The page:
Where track titles on Drukqs made reference to James’ family and his Cornish roots, most here read like cold, coded gibberish — perversely impersonal. We’ve heard this one before: It’s on YouTube as “the Manchester track” and it has a Tuss-like vibe, wherein James’ beloved funk breaks morph into a loose disco shuffle as he tastefully layers choral passages over gurgling synths. He’s warming up, perhaps, reminding us what he can do.
2. “XMAS_EVET10 [thanaton3 mix]“
This is more like it — if by “it” you’re after something with the emotional resonance of a vintage Analogue Bubblebath cut. Dubbed “the Metz track” online following its appearance in a 2010 DJ set in the French city by the same name, the track is 10 minutes of melancholic melody and rolling percussion that unfolds quite gracefully. (Think James Stinson’s post-Drexciya projects, Transllusion or The Other People Place.) A fan favorite before it had even been released.
3. “produk 29 “
What starts as a queasy-listening funk jamboree – I’m reminded of Mike Paradinas’ mid ’90s acid jazz alter-ego Jake Slazenger – unravels into lucid, ketamine-fuelled chaos. Snippets of phased and flanged conversation swirl over something that sounds like a spy-film funk break. “We were in that club,” a female voice says at one point, before referring to someone as “a fucking whore” a couple of times. Maybe things are getting personal, after all.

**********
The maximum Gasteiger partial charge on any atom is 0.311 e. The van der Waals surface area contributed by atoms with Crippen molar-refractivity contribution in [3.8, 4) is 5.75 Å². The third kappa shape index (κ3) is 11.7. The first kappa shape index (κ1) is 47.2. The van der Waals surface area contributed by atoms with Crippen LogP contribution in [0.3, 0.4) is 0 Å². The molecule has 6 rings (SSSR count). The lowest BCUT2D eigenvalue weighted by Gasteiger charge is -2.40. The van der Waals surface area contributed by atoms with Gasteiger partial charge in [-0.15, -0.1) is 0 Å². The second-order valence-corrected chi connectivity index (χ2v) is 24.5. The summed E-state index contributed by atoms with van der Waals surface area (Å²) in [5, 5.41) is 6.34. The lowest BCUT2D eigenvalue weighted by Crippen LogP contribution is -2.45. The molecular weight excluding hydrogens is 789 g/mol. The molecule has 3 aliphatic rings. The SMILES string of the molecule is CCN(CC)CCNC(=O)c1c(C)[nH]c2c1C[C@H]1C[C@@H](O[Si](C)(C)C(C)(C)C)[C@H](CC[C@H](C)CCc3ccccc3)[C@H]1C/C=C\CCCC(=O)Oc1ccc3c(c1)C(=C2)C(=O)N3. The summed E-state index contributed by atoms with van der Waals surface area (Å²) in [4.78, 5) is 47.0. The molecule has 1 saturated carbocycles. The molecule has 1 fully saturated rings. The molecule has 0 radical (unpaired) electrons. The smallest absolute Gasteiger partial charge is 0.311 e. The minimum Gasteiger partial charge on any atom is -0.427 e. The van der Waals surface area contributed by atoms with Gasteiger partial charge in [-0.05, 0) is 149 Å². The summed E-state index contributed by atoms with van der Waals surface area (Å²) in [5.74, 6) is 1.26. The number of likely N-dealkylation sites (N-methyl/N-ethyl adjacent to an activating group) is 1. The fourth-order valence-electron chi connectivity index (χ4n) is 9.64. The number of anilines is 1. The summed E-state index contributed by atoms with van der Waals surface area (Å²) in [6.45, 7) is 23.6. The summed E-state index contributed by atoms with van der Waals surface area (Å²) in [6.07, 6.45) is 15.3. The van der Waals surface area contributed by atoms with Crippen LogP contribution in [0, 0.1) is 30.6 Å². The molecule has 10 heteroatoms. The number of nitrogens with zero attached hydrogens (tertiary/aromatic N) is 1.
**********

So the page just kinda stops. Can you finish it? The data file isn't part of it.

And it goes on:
4. “4 bit 9d api+e+6 [126.26]“
The track is as remarkable as its title. At this point, James seems to have settled into his dexterous synth-funk groove; this sort of jazzy Tuss routine proceeds to dominate much of Syro. Having left London in 2007, relocating to home studios in Cornwall and Scotland, this is James flexing his muscles and technique in his new domain.
5. “180db_ “
Aphex is still very much a raver at heart. Though he hasn’t played live since 1997, he loves making people dance and seeing them lose their minds to the music he DJs. “I want people to get buzzed up, get excited,” he said when I spoke to him in 2001. “180db_” is a blizzard of junglist breaks and stuttering, curdled melody; the type of track that would be effective in doing so in one of his peak-time sets.
6. “CIRCLONT6A [141.98][syrobonkus mix]“